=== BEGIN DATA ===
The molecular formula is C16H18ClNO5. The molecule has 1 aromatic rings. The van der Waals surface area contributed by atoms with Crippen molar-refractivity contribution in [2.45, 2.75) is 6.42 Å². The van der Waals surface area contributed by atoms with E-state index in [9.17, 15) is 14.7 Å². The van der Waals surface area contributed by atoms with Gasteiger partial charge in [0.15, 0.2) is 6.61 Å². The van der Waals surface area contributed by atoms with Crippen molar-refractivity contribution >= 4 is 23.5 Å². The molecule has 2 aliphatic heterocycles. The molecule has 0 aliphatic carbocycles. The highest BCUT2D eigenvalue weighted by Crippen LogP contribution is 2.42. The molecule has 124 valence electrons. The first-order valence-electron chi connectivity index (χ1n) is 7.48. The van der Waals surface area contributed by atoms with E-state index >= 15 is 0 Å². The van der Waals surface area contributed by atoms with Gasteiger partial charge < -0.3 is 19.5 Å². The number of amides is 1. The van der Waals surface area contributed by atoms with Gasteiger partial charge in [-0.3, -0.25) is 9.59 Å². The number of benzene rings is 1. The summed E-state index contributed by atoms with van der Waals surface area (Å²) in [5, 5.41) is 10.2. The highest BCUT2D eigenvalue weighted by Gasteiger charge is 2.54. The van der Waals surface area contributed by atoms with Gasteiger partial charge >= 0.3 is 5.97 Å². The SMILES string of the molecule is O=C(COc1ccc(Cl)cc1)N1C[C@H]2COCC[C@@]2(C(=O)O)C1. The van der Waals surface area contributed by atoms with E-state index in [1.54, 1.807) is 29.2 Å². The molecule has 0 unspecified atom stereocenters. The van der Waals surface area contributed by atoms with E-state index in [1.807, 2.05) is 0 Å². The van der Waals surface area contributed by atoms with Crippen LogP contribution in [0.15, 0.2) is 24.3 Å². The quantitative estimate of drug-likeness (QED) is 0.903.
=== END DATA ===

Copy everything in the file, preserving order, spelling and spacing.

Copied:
The molecular formula is C16H18ClNO5. The molecule has 1 aromatic rings. The van der Waals surface area contributed by atoms with Crippen molar-refractivity contribution in [2.45, 2.75) is 6.42 Å². The van der Waals surface area contributed by atoms with E-state index in [9.17, 15) is 14.7 Å². The van der Waals surface area contributed by atoms with Gasteiger partial charge in [0.15, 0.2) is 6.61 Å². The van der Waals surface area contributed by atoms with Crippen molar-refractivity contribution >= 4 is 23.5 Å². The molecule has 2 aliphatic heterocycles. The molecule has 0 aliphatic carbocycles. The highest BCUT2D eigenvalue weighted by Crippen LogP contribution is 2.42. The molecule has 124 valence electrons. The first-order valence-electron chi connectivity index (χ1n) is 7.48. The van der Waals surface area contributed by atoms with E-state index >= 15 is 0 Å². The van der Waals surface area contributed by atoms with Gasteiger partial charge < -0.3 is 19.5 Å². The number of amides is 1. The van der Waals surface area contributed by atoms with Gasteiger partial charge in [-0.3, -0.25) is 9.59 Å². The number of benzene rings is 1. The summed E-state index contributed by atoms with van der Waals surface area (Å²) in [5, 5.41) is 10.2. The highest BCUT2D eigenvalue weighted by Gasteiger charge is 2.54. The van der Waals surface area contributed by atoms with Gasteiger partial charge >= 0.3 is 5.97 Å². The SMILES string of the molecule is O=C(COc1ccc(Cl)cc1)N1C[C@H]2COCC[C@@]2(C(=O)O)C1. The van der Waals surface area contributed by atoms with E-state index in [1.54, 1.807) is 29.2 Å². The molecule has 0 unspecified atom stereocenters. The van der Waals surface area contributed by atoms with E-state index in [1.807, 2.05) is 0 Å². The van der Waals surface area contributed by atoms with Crippen LogP contribution in [0.15, 0.2) is 24.3 Å². The quantitative estimate of drug-likeness (QED) is 0.903.